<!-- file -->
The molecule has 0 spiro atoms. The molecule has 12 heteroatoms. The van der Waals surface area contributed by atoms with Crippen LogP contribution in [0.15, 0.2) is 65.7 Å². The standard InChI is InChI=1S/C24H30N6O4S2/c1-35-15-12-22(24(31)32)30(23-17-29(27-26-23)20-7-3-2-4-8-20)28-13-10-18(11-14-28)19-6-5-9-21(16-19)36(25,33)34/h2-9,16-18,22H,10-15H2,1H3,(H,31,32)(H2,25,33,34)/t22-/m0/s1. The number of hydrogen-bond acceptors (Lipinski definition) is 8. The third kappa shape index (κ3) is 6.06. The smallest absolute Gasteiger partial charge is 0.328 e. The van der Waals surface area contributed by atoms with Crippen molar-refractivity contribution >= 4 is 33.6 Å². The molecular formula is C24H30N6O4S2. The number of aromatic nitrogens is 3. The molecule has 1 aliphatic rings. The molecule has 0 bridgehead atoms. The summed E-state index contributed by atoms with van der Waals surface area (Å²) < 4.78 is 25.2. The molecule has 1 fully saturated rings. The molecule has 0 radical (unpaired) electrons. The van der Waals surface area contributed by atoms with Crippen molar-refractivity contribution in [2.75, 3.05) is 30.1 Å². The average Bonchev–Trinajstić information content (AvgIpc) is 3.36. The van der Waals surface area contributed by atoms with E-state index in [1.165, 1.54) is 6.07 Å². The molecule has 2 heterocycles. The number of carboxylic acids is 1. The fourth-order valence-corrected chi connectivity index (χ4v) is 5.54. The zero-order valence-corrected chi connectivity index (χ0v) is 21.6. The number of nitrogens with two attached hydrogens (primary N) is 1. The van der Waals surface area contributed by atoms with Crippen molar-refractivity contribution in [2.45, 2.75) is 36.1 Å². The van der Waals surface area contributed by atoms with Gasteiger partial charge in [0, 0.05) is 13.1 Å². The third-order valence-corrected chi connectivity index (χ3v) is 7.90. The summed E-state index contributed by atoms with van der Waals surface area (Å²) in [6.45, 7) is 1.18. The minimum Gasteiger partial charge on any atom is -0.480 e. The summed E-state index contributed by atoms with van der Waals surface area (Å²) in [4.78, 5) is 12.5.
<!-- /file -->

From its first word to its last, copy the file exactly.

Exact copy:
The molecule has 0 spiro atoms. The molecule has 12 heteroatoms. The van der Waals surface area contributed by atoms with Crippen LogP contribution in [0.15, 0.2) is 65.7 Å². The standard InChI is InChI=1S/C24H30N6O4S2/c1-35-15-12-22(24(31)32)30(23-17-29(27-26-23)20-7-3-2-4-8-20)28-13-10-18(11-14-28)19-6-5-9-21(16-19)36(25,33)34/h2-9,16-18,22H,10-15H2,1H3,(H,31,32)(H2,25,33,34)/t22-/m0/s1. The number of hydrogen-bond acceptors (Lipinski definition) is 8. The third kappa shape index (κ3) is 6.06. The smallest absolute Gasteiger partial charge is 0.328 e. The van der Waals surface area contributed by atoms with Crippen molar-refractivity contribution >= 4 is 33.6 Å². The molecular formula is C24H30N6O4S2. The number of aromatic nitrogens is 3. The molecule has 1 aliphatic rings. The molecule has 0 bridgehead atoms. The summed E-state index contributed by atoms with van der Waals surface area (Å²) < 4.78 is 25.2. The molecule has 1 fully saturated rings. The molecule has 0 radical (unpaired) electrons. The van der Waals surface area contributed by atoms with Crippen molar-refractivity contribution in [2.75, 3.05) is 30.1 Å². The average Bonchev–Trinajstić information content (AvgIpc) is 3.36. The van der Waals surface area contributed by atoms with E-state index in [1.165, 1.54) is 6.07 Å². The molecule has 2 heterocycles. The number of carboxylic acids is 1. The fourth-order valence-corrected chi connectivity index (χ4v) is 5.54. The zero-order valence-corrected chi connectivity index (χ0v) is 21.6. The number of nitrogens with two attached hydrogens (primary N) is 1. The van der Waals surface area contributed by atoms with Crippen molar-refractivity contribution in [2.45, 2.75) is 36.1 Å². The van der Waals surface area contributed by atoms with Gasteiger partial charge in [0, 0.05) is 13.1 Å². The third-order valence-corrected chi connectivity index (χ3v) is 7.90. The summed E-state index contributed by atoms with van der Waals surface area (Å²) in [6.45, 7) is 1.18. The minimum Gasteiger partial charge on any atom is -0.480 e. The summed E-state index contributed by atoms with van der Waals surface area (Å²) in [4.78, 5) is 12.5.